After a few days we headed even further south to Krabi province.

From Krabi town we caught a song taeow (truck) to Ao Nang then from there took a long-tail wooden boat around the limestone cliffs to Ton Sai beach. Ton Sai is known mainly for it's great rock climbing, so most of the tourists there were climbers. We had a great time lounging on the beach and even went for a "free water soloing" day trip. From Ton Sai, we could trek over a small outcropping to reach the more popular Railay beach. For the most part though, were were content with just hanging out on Ton Sai.

As is usually the case, our time went by really quickly. We had to head back up to Chaiyaphum to make some last minute preparations for our upcoming youth leadership camp. Mallory decided to make a trip to Chaing Mai before meeting up with us again for the camp, so we said our farewells (for the time being) and left to find an overnight bus back to Bangkok.

For the entire album, click HERE

Mid-Service Conference

At the beginning of April, shortly after the school year ended, Zack and I headed to Bangkok for our Peace Corps Mid-service Conference. Crazy to think that we now have less than a year left. The conference went really well. One of the highlights was listening to guest speaker Mechai Viravaidya, also known in Thailand as "Mr. Condom." HERE is a link to a really interesting TED talk given by Khun Mechai. His presentation with our Peace Corp group focused on his work regarding social entrepreneurship, specifically in regards to education. Listening to Khun Mechai speak was incredibly inspiring. His talk really seemed to refuel many of us (volunteers) who had been feeling discouraged by the Thai education system. We are also very excited about a potential opportunity to actually visit Khun Mechai's "Bamboo School." Below is a video that explains more about Khun Mechai's school in Buriram, Thailand.

Sunday, March 23, 2014

March Monk Ordinations

With school coming to a close for the summer, the number of monk ordinations in our community has surged. In Thailand, young men spend at least a short period of time as a monk, usually at the local wat (temple). After food and ceremony at home, a procession makes its way to the temple, gathering more and more people as it progresses.  As one of these huge processions came down the street towards our house, we decided that we should go outside to watch. Extremely loud music is a typical component of the procession. With music blasting out of huge speakers and the bass turned up so far that it’s hard to believe windows aren’t shattering, the procession moves down the street at a snail’s pace. It being relatively impossible to do anything as the whole house shakes definitely encourages everyone to take part in the festivities. Rather than resist the noise, we crossed the street to sit at the neighbor’s house so that I could record some of the procession on my camera. Here’s the video footage:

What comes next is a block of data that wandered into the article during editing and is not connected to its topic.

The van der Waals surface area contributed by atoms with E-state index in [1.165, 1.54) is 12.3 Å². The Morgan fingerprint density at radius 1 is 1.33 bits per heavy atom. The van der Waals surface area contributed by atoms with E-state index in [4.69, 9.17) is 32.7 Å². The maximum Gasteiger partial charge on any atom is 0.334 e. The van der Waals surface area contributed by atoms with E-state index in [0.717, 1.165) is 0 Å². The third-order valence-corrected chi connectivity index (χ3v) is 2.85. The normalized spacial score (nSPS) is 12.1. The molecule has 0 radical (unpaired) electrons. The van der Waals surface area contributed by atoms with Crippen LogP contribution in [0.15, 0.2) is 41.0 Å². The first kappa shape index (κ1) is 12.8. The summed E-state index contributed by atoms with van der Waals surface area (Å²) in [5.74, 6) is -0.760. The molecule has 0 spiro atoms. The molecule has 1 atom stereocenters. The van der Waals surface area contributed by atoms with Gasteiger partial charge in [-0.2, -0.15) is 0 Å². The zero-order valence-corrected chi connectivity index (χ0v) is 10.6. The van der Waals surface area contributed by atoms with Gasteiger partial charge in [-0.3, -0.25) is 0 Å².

For some reason we thought that it would be possible to sit on the side lines. That never seems to be the case for us here though! No matter what, we still tend to stand out…Naturally, we got pulled into the street to dance and celebrate along with everyone else. Moments after being pulled into the street, somebody put hats on us to help keep us a little bit cooler. Little candies and wrapped coins rained down on us as the young man being ordained threw them from the truck we was elevated on.

We continued on our way to the wat, dancing along to the music with everyone else.  Once we arrived, the young man soon to be ordained was lifted onto the shoulders of family members.  We followed him as he circled around the bot (a ceremonial part of the wat) three times and continued to distribute candy and coins to everyone. Once the three laps were complete, he was then lifted to touch the doorframe of the bot before being taken into the building. From there more ceremony took place, but our role and that of most everybody besides close family came to an end. We gave back the hats and wandered back to our house.